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Animal ; 15(9): 100336, 2021 Sep.
Artigo em Inglês | MEDLINE | ID: mdl-34371468


Many of the studies in Campos grasslands focus on management aspects such as the control of herbage allowance, and application of nutrients and/or overseeding with legumes. However, there is little literature on how the Campos grassland resource is utilised, especially regarding the grazing pattern and the relationship between pasture quantity and quality on daily grazing activities. The study of the ingestive behaviour in species-rich and heterogeneous native grasslands during daylight hours, and understanding how animals prioritise quality or quantity of intake in relation to pasture attributes, are important to comprehend the ingestive-digestive processes modulating the energy intake of animals and to achieve a better grazing management. Therefore, the objective was to describe and quantify the daily grazing behaviour of growing cattle grazing native pasture with different structures as a result of different management practices, and study the relationship of pasture attributes and intake through multivariate analysis. The study was carried out at the Faculty of Agronomy, Paysandú, Uruguay. Treatments were native grassland, overseeding with Trifolium pratense and Lotus tenuis + phosphorus, and native pasture + nitrogen-phosphorus. Grazing activities were discriminated into grazing, searching (defined when animals take 1-2 bites in one feeding station and then change to another feeding station and so on), ruminating and idling. The probability of time allocated to each activity was continuously measured during daylight hours (0700-1930) and was related to pasture structure and forage quality using regression tree models, while the bite rate was determined every 2 h. The diurnal pattern of growing cattle showed grazing and searching sessions, followed by ruminating and idling sessions. The length of sessions (as the probability of time allocated to each activity) varied throughout the day. The grazing probability was greater during afternoon than morning and midday (0.74 vs 0.45 vs 0.46, respectively), and it was associated with higher bite rate (34.2 bites/min). Regression tree models showed different grazing, searching and ruminating strategies according to pasture attributes. During the morning, animals modified grazing, searching, ruminating and idling strategies according to bite rate, crude protein in diet and herbage allowance. At midday, they only adjusted ruminating and idling, while during afternoon sessions, grazing activities were modified by pasture quantity attributes such as herbage mass and herbage allowance. By controlling the herbage allowance, herbage mass and pasture height, animals prioritise quality in the morning and quantity in the afternoon, integrating and modifying the grazing-searching and ruminating-idling pattern.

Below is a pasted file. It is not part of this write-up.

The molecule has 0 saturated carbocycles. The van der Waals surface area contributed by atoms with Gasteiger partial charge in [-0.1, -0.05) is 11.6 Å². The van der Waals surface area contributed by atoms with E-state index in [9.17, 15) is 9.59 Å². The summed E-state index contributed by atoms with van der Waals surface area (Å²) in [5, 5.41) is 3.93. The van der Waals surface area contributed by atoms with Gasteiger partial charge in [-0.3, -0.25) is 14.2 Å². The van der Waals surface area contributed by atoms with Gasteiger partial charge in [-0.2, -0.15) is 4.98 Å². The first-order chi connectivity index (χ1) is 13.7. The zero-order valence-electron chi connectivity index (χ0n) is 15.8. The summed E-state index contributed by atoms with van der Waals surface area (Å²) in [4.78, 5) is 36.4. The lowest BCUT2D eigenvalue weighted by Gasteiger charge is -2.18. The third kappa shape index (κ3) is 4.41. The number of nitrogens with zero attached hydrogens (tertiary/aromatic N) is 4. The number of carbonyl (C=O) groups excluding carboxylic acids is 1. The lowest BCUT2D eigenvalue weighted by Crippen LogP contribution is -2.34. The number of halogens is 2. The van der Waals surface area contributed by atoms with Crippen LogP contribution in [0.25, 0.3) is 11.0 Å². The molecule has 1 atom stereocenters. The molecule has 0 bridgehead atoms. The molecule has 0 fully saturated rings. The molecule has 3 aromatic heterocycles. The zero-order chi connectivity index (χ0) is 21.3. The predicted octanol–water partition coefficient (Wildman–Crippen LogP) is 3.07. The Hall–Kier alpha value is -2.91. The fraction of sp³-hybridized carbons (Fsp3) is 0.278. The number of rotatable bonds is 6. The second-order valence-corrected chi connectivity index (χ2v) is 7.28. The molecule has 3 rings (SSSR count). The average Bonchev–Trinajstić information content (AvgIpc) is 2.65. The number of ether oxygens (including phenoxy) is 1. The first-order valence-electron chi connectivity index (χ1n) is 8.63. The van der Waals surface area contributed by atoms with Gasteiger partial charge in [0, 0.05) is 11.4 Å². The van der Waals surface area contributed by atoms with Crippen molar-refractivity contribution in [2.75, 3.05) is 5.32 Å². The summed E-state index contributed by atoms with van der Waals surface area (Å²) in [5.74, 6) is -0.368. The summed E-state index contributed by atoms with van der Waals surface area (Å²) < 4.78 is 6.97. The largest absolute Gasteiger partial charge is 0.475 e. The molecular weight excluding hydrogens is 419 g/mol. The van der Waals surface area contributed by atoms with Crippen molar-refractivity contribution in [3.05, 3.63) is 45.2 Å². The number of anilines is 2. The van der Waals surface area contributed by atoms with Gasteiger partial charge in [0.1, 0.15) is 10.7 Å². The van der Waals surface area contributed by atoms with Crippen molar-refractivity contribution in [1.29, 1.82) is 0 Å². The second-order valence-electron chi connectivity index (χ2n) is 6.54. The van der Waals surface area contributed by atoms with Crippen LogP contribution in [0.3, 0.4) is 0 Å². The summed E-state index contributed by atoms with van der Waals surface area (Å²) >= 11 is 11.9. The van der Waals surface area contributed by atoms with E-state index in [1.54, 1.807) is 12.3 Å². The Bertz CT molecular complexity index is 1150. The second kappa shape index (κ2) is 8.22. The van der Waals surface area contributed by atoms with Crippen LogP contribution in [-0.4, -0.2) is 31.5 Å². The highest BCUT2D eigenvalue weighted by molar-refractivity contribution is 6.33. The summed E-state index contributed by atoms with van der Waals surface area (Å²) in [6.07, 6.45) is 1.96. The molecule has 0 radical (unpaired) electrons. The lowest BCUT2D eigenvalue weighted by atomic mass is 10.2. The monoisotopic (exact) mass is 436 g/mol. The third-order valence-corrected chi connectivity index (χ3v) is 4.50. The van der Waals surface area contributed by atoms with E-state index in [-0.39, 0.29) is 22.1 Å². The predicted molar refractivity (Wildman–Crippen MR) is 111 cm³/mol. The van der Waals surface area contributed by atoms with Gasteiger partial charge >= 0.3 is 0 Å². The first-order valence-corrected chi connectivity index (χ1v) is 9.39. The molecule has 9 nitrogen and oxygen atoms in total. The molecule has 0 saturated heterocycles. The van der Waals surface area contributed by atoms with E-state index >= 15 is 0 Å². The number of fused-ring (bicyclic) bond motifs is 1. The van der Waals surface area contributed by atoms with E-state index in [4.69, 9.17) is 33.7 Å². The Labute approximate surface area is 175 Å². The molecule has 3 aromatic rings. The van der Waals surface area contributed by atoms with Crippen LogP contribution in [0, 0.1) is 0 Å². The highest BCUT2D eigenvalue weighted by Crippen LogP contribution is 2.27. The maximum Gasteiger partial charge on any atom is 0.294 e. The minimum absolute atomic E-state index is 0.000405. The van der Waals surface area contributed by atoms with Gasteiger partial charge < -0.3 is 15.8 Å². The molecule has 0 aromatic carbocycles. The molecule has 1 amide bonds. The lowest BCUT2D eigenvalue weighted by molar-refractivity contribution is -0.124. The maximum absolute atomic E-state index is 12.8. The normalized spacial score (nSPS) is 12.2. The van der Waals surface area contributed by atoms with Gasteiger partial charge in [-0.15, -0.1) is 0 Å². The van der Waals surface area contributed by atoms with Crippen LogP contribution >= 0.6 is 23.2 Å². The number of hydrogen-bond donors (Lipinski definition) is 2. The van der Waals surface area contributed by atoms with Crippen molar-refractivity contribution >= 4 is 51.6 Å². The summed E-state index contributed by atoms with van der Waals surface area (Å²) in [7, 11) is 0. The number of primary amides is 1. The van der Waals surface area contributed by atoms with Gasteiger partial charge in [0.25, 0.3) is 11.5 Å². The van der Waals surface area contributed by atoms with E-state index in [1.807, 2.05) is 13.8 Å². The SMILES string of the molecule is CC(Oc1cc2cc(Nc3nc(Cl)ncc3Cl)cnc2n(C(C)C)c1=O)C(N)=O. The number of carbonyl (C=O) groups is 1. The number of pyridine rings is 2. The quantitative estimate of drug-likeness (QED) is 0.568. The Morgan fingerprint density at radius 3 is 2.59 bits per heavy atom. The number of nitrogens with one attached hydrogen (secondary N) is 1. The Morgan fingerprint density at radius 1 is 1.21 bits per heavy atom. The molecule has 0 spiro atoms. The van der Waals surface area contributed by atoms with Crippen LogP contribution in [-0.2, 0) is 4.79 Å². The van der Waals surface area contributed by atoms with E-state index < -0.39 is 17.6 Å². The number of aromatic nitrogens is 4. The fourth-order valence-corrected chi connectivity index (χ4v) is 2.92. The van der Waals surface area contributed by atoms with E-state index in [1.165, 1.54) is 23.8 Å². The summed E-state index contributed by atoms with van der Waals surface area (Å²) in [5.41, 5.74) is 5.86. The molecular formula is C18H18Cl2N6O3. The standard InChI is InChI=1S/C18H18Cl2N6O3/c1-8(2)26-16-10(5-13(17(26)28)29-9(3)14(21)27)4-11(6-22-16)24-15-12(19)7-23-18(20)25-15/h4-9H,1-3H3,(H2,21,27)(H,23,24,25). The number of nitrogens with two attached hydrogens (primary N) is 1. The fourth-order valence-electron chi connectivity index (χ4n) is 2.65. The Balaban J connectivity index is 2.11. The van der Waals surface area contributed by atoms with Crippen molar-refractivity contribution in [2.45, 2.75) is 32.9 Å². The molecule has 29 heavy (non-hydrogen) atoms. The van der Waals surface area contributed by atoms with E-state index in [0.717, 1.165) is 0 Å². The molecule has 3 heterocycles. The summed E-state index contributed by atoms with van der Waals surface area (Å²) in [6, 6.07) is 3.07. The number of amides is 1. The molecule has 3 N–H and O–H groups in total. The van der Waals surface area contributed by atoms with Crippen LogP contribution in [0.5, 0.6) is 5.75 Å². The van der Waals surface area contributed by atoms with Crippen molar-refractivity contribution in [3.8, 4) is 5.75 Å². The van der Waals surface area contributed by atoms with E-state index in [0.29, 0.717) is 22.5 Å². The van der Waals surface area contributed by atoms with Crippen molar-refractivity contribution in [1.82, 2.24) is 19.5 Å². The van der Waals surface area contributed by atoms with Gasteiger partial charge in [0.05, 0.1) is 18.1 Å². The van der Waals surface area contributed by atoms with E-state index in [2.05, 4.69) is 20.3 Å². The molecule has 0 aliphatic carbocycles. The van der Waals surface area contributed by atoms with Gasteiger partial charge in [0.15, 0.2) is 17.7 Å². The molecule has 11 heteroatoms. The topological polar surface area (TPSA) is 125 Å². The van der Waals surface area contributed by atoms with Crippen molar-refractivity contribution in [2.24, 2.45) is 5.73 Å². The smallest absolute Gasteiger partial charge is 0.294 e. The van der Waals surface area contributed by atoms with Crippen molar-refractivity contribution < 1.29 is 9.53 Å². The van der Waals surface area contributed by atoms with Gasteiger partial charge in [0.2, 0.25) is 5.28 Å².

Comportamento Alimentar , Pradaria , Ração Animal/análise , Animais , Bovinos , Dieta/veterinária , Ingestão de Alimentos , Feminino , Lactação